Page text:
If, reversing time, we let
$ψ ˜ = e i ( p x + E t ) ,$
then
$D ψ ˜ = ( - β α E + β p - α m ) ψ = U † ψ ˜ ,$
giving a definition of $U †$ for the anti-particle for $U ψ .$
$U = β α E + β p - α m$
and
$U † = - β α E + β p - α m .$
Note that here we have
$( U + U † ) 2 = ( 2 β p + α m ) 2 = 4 ( p 2 + m 2 ) = 4 E 2 ,$
and
$( U - U † ) 2 = - ( 2 β α E ) 2 = - 4 E 2 .$
$U 2 = ( U † ) 2 = 0 ,$
and
$U U † + U † U = 4 E 2 .$
The Fermion operator algebra emerges from these plane wave solutions to the Dirac equation. The decomposition of U and $U †$ into the corresponding Majorana Fermion operators corresponds to the decomposition of the energy into momentum and mass: $E 2 = p 2 + m 2 .$ Normalizing by dividing by $2 E$, we have
$A = ( β p + α m ) / E$
and
$B = i β α ,$
so that
$A 2 = B 2 = 1$
and
$A B + B A = 0 .$
Then,
$U = ( A + B i ) E$
and
$U † = ( A - B i ) E ,$
showing how the Fermion operators are expressed in terms of the simpler Clifford algebra of Majorana operators (split quaternions once again). We can take $A = e$ and $B = η$ and regard these Fermion annihilation and creation operators in the simplest iterant framework.

#### 10.2. Iterant Formulation of the Dirac Equation

Note that the solutions to the Dirac equation that we have written are expressed using abstract algebra. To write explicit solutions using this algebraic approach, we can write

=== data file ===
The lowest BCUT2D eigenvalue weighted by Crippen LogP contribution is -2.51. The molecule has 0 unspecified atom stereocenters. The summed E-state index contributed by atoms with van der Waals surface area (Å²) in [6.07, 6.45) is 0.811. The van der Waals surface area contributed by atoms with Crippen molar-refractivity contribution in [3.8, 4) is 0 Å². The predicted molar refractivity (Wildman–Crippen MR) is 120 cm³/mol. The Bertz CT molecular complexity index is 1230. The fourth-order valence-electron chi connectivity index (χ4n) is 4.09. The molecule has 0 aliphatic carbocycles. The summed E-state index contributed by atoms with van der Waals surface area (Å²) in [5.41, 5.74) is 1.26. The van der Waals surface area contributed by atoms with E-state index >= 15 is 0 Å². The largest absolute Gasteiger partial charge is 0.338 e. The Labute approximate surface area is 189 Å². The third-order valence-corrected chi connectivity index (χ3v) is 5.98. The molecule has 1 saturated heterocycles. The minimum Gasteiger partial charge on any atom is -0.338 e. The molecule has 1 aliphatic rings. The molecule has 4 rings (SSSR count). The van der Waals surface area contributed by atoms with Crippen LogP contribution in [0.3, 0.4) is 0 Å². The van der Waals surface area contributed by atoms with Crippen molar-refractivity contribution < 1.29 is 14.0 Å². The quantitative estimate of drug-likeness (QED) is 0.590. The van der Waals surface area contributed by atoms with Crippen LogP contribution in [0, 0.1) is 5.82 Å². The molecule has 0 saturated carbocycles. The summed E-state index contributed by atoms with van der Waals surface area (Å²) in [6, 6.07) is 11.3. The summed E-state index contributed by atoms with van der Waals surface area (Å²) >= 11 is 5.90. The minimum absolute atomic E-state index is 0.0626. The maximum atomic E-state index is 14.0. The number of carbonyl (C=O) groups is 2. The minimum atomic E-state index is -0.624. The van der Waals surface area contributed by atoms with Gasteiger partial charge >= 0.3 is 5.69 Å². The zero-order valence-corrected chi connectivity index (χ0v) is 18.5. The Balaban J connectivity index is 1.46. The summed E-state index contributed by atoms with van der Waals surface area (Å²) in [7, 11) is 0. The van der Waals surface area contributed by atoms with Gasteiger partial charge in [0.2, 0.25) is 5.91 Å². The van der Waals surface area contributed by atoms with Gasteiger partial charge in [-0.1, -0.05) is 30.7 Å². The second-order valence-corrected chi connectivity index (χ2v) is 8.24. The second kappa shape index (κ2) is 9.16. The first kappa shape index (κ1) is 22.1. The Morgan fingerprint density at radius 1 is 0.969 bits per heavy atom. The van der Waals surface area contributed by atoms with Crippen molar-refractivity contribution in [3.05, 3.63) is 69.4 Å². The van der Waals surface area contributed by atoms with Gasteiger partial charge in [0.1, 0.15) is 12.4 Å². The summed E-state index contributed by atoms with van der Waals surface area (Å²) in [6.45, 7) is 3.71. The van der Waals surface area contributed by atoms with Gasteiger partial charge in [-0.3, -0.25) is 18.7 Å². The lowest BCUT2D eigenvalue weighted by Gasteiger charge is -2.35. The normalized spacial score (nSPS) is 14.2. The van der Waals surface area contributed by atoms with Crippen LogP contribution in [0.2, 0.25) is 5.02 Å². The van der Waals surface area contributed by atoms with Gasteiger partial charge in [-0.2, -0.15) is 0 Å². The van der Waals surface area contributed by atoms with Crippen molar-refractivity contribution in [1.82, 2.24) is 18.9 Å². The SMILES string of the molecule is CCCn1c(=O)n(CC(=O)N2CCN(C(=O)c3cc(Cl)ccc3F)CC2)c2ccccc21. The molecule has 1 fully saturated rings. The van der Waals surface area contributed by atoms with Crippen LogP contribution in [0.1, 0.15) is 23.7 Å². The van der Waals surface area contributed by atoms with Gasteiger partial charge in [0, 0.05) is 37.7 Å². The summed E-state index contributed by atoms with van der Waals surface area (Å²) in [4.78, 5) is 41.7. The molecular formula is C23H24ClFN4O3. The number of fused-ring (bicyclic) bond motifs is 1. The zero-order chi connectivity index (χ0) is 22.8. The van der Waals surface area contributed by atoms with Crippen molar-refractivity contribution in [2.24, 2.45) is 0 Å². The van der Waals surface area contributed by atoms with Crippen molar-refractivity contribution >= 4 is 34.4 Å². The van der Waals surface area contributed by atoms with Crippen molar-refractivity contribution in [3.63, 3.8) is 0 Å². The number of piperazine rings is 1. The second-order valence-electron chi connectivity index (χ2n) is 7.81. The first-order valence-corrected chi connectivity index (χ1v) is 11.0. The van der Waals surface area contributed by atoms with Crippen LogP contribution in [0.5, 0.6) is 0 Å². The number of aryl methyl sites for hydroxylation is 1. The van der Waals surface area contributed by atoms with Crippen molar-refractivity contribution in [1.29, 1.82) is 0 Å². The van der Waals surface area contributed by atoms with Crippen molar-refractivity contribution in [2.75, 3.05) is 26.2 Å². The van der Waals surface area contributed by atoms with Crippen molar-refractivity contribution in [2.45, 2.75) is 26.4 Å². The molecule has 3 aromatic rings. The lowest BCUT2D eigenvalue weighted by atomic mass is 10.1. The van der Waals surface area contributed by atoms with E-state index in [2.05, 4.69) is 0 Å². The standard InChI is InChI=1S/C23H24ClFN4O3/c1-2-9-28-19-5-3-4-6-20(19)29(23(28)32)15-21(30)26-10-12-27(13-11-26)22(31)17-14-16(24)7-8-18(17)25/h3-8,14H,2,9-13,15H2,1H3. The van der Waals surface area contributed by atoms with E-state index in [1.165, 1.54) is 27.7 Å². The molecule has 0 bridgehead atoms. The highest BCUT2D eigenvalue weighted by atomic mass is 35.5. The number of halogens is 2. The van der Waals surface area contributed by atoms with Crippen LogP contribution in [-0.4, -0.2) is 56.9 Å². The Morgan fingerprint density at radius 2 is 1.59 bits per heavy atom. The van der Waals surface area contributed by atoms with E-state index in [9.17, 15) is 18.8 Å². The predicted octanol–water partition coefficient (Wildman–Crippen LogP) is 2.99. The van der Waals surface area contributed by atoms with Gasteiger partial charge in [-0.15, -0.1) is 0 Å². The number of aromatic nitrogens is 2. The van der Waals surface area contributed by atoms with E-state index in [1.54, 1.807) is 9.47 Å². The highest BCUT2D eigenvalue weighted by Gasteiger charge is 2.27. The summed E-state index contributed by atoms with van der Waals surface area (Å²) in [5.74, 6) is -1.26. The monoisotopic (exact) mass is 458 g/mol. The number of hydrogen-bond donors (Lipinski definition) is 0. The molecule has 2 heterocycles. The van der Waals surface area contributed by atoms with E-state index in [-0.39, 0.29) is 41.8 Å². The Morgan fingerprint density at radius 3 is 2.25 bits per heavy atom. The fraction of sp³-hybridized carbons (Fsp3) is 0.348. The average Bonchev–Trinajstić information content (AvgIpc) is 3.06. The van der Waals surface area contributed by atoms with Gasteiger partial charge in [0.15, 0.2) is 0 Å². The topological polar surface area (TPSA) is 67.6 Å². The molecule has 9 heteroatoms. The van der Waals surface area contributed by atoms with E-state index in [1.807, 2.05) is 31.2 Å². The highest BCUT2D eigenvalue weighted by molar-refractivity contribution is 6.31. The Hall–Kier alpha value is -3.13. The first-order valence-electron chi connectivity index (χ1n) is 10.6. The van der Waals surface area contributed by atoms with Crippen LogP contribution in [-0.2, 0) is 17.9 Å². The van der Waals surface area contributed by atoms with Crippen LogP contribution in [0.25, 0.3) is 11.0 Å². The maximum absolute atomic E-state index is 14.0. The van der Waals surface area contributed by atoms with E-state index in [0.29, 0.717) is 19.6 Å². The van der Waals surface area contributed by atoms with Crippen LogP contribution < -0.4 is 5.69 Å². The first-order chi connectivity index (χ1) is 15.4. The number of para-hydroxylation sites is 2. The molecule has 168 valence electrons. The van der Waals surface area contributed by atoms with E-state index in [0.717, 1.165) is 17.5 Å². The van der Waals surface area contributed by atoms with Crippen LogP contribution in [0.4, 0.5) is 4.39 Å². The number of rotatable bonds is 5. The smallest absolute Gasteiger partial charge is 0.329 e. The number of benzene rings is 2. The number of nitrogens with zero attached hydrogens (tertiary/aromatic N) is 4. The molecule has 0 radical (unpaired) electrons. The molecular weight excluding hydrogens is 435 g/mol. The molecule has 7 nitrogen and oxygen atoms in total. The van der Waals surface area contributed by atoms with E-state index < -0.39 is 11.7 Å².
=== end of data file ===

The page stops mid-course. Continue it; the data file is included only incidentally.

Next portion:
$O = E ^ - α P ^ - β m ,$
where $E ^$ is the energy operator and $p ^$ is the momentum operator. Then, a solution
$ϕ = A + α B + β C + α β D$
of the Dirac equation consists in a quadruple of complex functions of $( x , t )$ such that
$O ϕ = 0 .$
We can regard $[ A , B , C , D ] = ϕ = A + α B + β C + α β D$ as an iterant that is acted upon by $α$ and $β$. We see that (by multiplying on the left)
$[ A , B , C , D ] α = [ B , A , D , C ]$
and
$[ A , B , C , D ] β = [ C , - D , A , - B ] .$
Thus, the structure corresponds to the action of the split quaternions as a signed Klein 4-group. The equation $O ϕ = 0$ becomes four operator equations involving these signed permutations:
$O ϕ = ( E ^ - α p ^ - β m ) ( A + α B + β C + α β D ) = E ^ A + α E ^ B + β E ^ C + α β E ^ D - α p ^ A - p ^ B - α β p ^ C - β p ^ D - β m A + α β m B - m C + α m D = ( E ^ A - p ^ B - m C ) + α ( E ^ B - p ^ A + m D ) + β ( E ^ C - p ^ D - m A ) + α β ( E ^ D - p ^ C + m B ) .$
Thus, $O ϕ = 0$ is equivalent to the set of equations
$E ^ A = p ^ B + m C ,$
$E ^ B = p ^ A - m D ,$
$E ^ C = p ^ D + m A ,$
$E ^ D = p ^ C - m B .$
This, in turn, can be written in iterant form as
$E ^ [ A , B , C , D ] = p ^ [ B , A , D , C ] + m [ C , - D , A , - B ] = p ^ [ A , B , C , D ] α + m [ A , B , C , D ] β .$
The plane wave solution $ϕ = ( E + α p + β m ) e i ( p x - E t )$k corresponds, in this iterant formalism, to $ϕ = [ E , p , m , 0 ] e i ( p x - E t ) .$